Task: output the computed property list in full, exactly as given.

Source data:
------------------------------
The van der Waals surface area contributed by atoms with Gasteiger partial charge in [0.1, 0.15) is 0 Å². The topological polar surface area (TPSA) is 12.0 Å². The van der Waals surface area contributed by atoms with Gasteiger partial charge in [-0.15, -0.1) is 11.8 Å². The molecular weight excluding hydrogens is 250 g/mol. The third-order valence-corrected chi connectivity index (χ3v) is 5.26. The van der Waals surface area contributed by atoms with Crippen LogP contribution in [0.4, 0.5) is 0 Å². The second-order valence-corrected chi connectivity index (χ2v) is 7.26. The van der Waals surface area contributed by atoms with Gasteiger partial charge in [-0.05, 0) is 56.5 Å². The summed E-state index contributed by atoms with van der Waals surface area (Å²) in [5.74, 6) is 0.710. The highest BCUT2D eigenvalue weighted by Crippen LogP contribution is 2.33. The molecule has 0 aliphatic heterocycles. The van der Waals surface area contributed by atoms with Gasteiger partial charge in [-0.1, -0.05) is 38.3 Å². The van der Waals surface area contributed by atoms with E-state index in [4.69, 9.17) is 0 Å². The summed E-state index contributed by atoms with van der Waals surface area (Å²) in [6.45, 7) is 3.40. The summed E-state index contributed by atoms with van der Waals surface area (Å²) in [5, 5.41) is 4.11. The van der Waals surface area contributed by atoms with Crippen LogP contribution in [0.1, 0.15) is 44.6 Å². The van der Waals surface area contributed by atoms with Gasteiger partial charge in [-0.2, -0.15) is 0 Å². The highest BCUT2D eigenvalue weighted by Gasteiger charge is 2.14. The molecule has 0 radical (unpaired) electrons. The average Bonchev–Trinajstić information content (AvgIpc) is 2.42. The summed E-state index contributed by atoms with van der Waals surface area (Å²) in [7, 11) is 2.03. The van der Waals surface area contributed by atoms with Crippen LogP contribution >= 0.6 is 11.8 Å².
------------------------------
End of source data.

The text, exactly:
The van der Waals surface area contributed by atoms with Gasteiger partial charge in [0.1, 0.15) is 0 Å². The topological polar surface area (TPSA) is 12.0 Å². The van der Waals surface area contributed by atoms with Gasteiger partial charge in [-0.15, -0.1) is 11.8 Å². The molecular weight excluding hydrogens is 250 g/mol. The third-order valence-corrected chi connectivity index (χ3v) is 5.26. The van der Waals surface area contributed by atoms with Crippen LogP contribution in [0.4, 0.5) is 0 Å². The second-order valence-corrected chi connectivity index (χ2v) is 7.26. The van der Waals surface area contributed by atoms with Gasteiger partial charge in [-0.05, 0) is 56.5 Å². The summed E-state index contributed by atoms with van der Waals surface area (Å²) in [5.74, 6) is 0.710. The highest BCUT2D eigenvalue weighted by Crippen LogP contribution is 2.33. The molecule has 0 aliphatic heterocycles. The van der Waals surface area contributed by atoms with Gasteiger partial charge in [-0.1, -0.05) is 38.3 Å². The van der Waals surface area contributed by atoms with E-state index in [4.69, 9.17) is 0 Å². The summed E-state index contributed by atoms with van der Waals surface area (Å²) in [6.45, 7) is 3.40. The summed E-state index contributed by atoms with van der Waals surface area (Å²) in [5, 5.41) is 4.11. The van der Waals surface area contributed by atoms with Crippen LogP contribution in [0.1, 0.15) is 44.6 Å². The van der Waals surface area contributed by atoms with Gasteiger partial charge in [-0.2, -0.15) is 0 Å². The highest BCUT2D eigenvalue weighted by Gasteiger charge is 2.14. The molecule has 0 radical (unpaired) electrons. The average Bonchev–Trinajstić information content (AvgIpc) is 2.42. The summed E-state index contributed by atoms with van der Waals surface area (Å²) in [7, 11) is 2.03. The van der Waals surface area contributed by atoms with Crippen LogP contribution >= 0.6 is 11.8 Å².